Annex: Conquer the World is a completely free, slightly futuristic wartime overhead real time strategy. Like moth other real time strategies, the objective is simple… destroy the enemy’s base while defending your own. There are certain scenarios that force you to work with limited units and when they’re gone, you’ve lost.
The game follows a simple formula, you start with workers that do your bidding. These workers are machines that gather crystals and bring them back to your hope base to be used as credits and currency to buy things. Your workers can construct buildings for credits. The more workers, the faster it gets built. To get troops and vehicles, you’ll need to build barracks, factories, hangers and so on. Each of these troops and vehicles cost credits, supplies and personnel. To get more supplies, just build a warehouse. These three resources keep things simple.
From there, you can click on your home base to advance your technology. Advancing the technology will unlock better troops and vehicles in barracks and factories. There’s a larger harvester that can’t build. You’ll even unlock a mobile base to make it more efficient for your workers to harvest. This feels necessary in later scenarios. There’s a balance with better units costing more both in credits, supplies and personnel, so nothing feels too unbalanced.
You don’t spend supplies or personnel, so much as you have a constant pool. If the troops or vehicles get destroyed, the supplies and personnel are replenished. This keeps you playing and in the game and doesn’t bog you down in gathering resources. There are a finite amount of crystals, so if the map has run dry, it creates a necessary sort of end game. It also makes for some desperate circumstances.
There are over forty scenarios from the start. These scenarios are basic, no cut scenes, which is a good thing, just brief text about each before and after you start them. I’d much rather play a RTS without cut scenes or stops in the action. You have full control to lead your army the way you want to.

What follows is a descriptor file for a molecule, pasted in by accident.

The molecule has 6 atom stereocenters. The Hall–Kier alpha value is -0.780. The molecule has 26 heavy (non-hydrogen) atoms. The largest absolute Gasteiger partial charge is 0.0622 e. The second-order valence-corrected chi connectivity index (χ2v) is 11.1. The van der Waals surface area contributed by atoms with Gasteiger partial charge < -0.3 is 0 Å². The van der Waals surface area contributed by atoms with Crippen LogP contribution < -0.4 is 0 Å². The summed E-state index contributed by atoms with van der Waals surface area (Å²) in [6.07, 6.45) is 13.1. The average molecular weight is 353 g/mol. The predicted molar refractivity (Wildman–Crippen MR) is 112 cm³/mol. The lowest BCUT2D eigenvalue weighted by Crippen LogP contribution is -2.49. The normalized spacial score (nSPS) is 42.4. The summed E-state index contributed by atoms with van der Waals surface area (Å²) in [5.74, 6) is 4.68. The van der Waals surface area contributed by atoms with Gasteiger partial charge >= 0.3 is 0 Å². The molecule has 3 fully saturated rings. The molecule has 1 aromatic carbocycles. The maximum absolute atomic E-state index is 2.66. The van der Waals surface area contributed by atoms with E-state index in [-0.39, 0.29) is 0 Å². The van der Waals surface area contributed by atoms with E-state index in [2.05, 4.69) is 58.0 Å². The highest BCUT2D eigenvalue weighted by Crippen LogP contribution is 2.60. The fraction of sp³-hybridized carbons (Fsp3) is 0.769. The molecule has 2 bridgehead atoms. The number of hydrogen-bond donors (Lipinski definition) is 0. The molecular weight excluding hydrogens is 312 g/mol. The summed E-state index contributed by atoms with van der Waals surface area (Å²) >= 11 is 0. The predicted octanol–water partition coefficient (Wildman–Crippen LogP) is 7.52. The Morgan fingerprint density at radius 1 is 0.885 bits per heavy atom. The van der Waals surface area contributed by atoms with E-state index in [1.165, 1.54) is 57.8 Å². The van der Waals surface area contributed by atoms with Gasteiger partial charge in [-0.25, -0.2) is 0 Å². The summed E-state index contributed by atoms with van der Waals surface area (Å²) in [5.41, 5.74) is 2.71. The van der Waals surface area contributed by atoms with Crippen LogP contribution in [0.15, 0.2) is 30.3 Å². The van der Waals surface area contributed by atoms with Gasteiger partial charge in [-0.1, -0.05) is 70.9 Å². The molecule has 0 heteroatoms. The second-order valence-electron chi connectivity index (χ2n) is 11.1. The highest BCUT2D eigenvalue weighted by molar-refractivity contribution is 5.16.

The scenarios feel like they form loose campaigns that put you in control of different factions. Each faction has different troop and vehicle models, which was a nice touch. Scenarios can give you allies, as well as stack the deck against you with multiple factions and that’s what I really like, fighting a war on multiple fronts.
The real problem the game has is opponents are pretty passive, even on hard difficulties. They’ll maintain their own area and sometimes chase retreating units, but that’s about it. It makes the defense turrets, pillboxes and rocket sentries feel useless when no one ever comes to invade you. Since you can’t change the difficulty with these scenarios, the only way to get a real challenge is to start a custom game and pick a map. That’s when you’ll see your opposition build up a massive army and send them all at once.
Your units are aggressive. If they take down an enemy, they’ll immediately move to the enemy’s position. So if you want them to hold a line, they’ll keep advancing unless you keep repositioning them. You can double click a unit to highlight every unit of its type, or you can do the more traditional click and drag to highlight units. Right mouse click will send them moving or attacking if its on an enemy. Speaking of attack, some units I’ve noticed have a laughably slow firing rate, unless I keep clicking for them to attack. It just seems odd.